The Return of the Large Pre-Launch Consumer Web Financing

I’ve been clipping stories about companies who have raised fairly large (as in greater than $10 million) amounts of venture capital for consumer web services prior to launch. I am not sure that three data points constitutes a trend, but I noticed that Avvo in Seattle (link here), Powerset here in the Valley (link here), and Metaweb (link here), have all raised north of $10 million for projects that are still, for all intents and purposes in stealth.

This is an interesting departure from the “old” web 2.0 model, which has been to build a basic version of the service, raise a small amount of venture capital (less than $5 million) , build the user base, and then raise a larger round once you have traction in the marketplace. I am personally a fan of this model as it ties fundraising to market traction. The other benefit is that you can only go so far (in terms of development) before you have to validate yourself with the market.
Larger rounds prior to launch are really interesting. A company can build a lot more technology before bringing the product to market. The advantage is that this private time can be a great way to make progress on technology without the glare of user feedback. It can be a great opportunity to deliver a more fleshed-out product that ends up being more defensible. The downside, however, is that companies who build products in “stealth mode” for long periods of time, you can end up developing features, interfaces, and functionality that ends up missing the mark. Worse, not only have you absorbed the opportunity cost associated with building features your users don’t want, there is work that needs to be undone in a very public way.

1. The money is available, so entrepreneurs are taking it. There is certainly venture capital money in the market today looking to fund ambitious projects. That money is likely looking for a home, so the venture community (or particular venture capitalists) might be looking to fund entrepreneurs who are looking to take larger rounds. For shorthand purposes, we’ll call this the “push” model.

2. These are ambitious engineering projects that will take a lot of hard work and expenditure before they’re ready to be shared with consumers. The other alternative is that these projects are really hard engineering projects that require substantial amounts of venture capital investment and product development before you can show a decent alpha/beta product to users on the open Internet. This is certainly possible. For shorthand purposes, I’ll call this the “pull” model.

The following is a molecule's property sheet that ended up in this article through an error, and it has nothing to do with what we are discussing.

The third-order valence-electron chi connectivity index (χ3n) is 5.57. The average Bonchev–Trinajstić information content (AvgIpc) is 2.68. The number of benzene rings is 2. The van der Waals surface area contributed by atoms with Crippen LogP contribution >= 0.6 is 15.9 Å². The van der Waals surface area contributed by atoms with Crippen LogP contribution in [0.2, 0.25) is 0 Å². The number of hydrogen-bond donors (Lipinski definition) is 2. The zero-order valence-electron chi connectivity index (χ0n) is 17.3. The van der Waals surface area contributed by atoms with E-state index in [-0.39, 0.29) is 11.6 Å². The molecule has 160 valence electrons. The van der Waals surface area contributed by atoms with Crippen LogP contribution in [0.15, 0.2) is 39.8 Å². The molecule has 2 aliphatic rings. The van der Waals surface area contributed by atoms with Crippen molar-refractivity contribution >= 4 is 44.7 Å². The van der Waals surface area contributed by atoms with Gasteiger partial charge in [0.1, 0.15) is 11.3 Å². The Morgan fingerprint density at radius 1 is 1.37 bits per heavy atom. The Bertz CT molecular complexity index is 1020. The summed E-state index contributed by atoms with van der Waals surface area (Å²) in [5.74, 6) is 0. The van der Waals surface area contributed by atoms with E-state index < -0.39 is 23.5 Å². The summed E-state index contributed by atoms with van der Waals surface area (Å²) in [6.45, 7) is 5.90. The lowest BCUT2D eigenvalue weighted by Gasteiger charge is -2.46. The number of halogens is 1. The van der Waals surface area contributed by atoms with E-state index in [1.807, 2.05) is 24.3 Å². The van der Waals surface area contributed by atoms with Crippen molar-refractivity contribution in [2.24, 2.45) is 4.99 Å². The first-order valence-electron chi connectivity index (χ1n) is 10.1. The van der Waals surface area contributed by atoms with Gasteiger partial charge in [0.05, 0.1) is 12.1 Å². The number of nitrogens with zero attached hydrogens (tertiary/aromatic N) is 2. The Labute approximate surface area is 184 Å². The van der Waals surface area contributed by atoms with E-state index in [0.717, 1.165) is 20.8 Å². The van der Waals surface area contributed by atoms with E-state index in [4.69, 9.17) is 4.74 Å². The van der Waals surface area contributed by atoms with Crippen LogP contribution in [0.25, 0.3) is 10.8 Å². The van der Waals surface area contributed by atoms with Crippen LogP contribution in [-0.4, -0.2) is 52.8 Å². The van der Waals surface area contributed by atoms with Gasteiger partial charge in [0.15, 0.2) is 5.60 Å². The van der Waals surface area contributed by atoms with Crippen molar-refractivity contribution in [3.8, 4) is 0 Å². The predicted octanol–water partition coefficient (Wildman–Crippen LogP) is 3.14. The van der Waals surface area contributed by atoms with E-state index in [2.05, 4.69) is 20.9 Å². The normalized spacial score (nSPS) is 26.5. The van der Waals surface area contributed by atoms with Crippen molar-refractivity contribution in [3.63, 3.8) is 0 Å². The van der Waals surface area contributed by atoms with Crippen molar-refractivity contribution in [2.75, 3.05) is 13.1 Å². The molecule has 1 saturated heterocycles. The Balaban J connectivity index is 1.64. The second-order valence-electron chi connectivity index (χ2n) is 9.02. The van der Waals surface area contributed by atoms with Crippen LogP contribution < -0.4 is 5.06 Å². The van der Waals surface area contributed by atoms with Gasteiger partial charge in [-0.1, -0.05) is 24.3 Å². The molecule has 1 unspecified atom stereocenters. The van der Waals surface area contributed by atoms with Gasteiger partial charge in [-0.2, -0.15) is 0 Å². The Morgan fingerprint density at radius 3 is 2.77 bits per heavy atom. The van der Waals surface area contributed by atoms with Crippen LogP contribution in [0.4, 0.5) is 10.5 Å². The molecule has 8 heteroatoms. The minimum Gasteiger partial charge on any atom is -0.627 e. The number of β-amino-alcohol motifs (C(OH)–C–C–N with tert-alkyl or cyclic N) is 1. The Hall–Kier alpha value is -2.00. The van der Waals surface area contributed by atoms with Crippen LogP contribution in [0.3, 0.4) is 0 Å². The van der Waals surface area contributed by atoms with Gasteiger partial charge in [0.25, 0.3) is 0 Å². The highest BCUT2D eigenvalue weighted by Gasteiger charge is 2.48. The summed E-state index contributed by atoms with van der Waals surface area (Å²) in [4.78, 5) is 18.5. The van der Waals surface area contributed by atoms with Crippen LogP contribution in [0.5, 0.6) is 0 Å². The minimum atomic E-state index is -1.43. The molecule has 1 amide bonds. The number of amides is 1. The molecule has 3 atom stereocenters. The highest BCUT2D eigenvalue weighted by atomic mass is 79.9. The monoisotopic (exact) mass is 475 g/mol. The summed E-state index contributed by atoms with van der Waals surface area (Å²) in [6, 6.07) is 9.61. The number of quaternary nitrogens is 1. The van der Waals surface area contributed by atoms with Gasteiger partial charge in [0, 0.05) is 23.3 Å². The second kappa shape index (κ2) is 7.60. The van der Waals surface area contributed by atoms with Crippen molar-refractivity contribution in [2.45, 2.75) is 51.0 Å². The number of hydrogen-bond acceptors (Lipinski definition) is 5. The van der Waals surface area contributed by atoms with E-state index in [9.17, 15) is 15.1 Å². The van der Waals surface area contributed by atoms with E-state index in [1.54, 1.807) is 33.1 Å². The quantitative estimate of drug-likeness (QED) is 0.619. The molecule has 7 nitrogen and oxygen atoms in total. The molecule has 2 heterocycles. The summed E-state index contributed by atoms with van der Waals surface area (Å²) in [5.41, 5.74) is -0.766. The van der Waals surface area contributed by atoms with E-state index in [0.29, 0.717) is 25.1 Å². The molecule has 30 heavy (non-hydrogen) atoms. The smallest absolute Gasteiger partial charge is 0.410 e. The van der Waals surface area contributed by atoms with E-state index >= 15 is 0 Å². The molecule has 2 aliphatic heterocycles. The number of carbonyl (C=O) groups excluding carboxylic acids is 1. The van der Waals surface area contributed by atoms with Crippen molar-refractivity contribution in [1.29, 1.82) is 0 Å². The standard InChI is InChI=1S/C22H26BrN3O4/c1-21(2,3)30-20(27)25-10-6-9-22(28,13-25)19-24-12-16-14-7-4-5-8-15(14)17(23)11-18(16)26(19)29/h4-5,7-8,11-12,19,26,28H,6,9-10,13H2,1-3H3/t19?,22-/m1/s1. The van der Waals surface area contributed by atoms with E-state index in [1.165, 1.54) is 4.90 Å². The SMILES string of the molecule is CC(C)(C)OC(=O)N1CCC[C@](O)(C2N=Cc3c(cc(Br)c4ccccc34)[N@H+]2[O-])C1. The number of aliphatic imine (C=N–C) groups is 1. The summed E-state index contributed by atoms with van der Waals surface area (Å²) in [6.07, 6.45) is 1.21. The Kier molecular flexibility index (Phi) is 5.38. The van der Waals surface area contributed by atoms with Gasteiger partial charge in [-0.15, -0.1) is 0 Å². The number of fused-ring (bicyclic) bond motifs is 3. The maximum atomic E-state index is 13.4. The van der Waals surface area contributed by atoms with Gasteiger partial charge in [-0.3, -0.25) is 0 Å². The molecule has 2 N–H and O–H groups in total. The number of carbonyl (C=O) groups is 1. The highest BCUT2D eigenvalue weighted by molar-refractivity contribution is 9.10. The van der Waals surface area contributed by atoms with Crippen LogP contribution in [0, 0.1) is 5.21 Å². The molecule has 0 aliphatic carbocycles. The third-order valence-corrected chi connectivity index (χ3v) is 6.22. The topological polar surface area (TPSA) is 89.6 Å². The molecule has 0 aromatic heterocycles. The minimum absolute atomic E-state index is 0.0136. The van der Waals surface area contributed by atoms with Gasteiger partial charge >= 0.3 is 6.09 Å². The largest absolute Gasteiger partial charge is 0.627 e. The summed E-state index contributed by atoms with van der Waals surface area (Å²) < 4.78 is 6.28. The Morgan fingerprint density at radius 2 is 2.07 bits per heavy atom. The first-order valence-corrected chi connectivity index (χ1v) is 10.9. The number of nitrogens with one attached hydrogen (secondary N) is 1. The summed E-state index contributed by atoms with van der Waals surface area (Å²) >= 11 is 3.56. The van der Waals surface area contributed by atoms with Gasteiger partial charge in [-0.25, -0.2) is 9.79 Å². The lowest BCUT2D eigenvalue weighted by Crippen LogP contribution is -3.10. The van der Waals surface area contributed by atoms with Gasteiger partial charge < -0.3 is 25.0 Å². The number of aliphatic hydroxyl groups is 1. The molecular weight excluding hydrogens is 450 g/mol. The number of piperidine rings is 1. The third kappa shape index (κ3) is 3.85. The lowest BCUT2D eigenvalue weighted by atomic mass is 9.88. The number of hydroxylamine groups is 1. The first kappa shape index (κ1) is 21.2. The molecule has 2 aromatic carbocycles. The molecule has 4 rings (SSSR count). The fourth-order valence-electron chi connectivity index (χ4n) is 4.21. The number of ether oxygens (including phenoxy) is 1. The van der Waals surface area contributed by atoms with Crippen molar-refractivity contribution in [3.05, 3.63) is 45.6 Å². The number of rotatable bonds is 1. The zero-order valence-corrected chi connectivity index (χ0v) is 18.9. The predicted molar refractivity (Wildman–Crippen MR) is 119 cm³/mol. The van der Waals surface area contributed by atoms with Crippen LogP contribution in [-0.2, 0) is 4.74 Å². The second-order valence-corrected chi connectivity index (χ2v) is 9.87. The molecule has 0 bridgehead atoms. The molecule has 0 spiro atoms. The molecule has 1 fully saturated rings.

I really don’t know which of these two is actually at work here. It could be a combination of both. Regardless of which model is at work, I will be interested to see how these extended betas turn out. I am generally not a fan of keeping things secret for secrecy sake — the benefit of getting feedback early and often before you’ve baked too much code into the service can often outweigh the benefits of keeping things secret.

Feel free to share your thoughts in the comments.
Update – I wanted to point to a post that Jeremy Liew at Lightspeed did on the pros and cons of being in stealth mode. Click here if you want to read more — it’s good stuff and worth a read.

  • I think what you’re talking about is essentially how long a company stays in stealth mode, and if this is pre or post funding. I tend to agree with you that there are very few occasions when it makes sense to be in stealth for a long time. I blogged about this on the Lightspeed Venture Partners blog a few months ago – if you’re interested click on my name in this comment

  • jeremy liew

    I think what you’re talking about is essentially how long a company stays in stealth mode, and if this is pre or post funding. I tend to agree with you that there are very few occasions when it makes sense to be in stealth for a long time. I blogged about this on the Lightspeed Venture Partners blog a few months ago – if you’re interested click on my name in this comment

  • Shaun

    Another interesting topic would be how these pre-launch “stealth” companies are able to establish a high enough pre-investment valuation (for round A) that they don’t end up giving up 75%+ of their company to the VCs.

  • charles

    Shaun,

    Thanks for the comment. My sense is that these deals have to get done at high valuations — otherwise, the teams wouldn’t have the economic motivation to launch and grow the company.

  • charles

    Shaun, Thanks for the comment. My sense is that these deals have to get done at high valuations — otherwise, the teams wouldn’t have the economic motivation to launch and grow the company.

  • Shaun

    While I do agree that giving a VC too much ownership greatly reduces the economic motivation for teams to launch and grow the company, I also can’t see how a VC can justify the risk of seed stage investment in, what is essentially, an “idea” for 20-40% ownership. Especially when business plan (“idea”) was likely shopped around – making the “secret sauce” not so secret.

  • charles

    Shaun,
    My sense is that these deals have to get done at valuations where the VCs walk away with 40-60% of the company after the round. Anything more or less than that probably doesn’t make sense given the numbers.

  • charles

    Shaun, My sense is that these deals have to get done at valuations where the VCs walk away with 40-60% of the company after the round. Anything more or less than that probably doesn’t make sense given the numbers.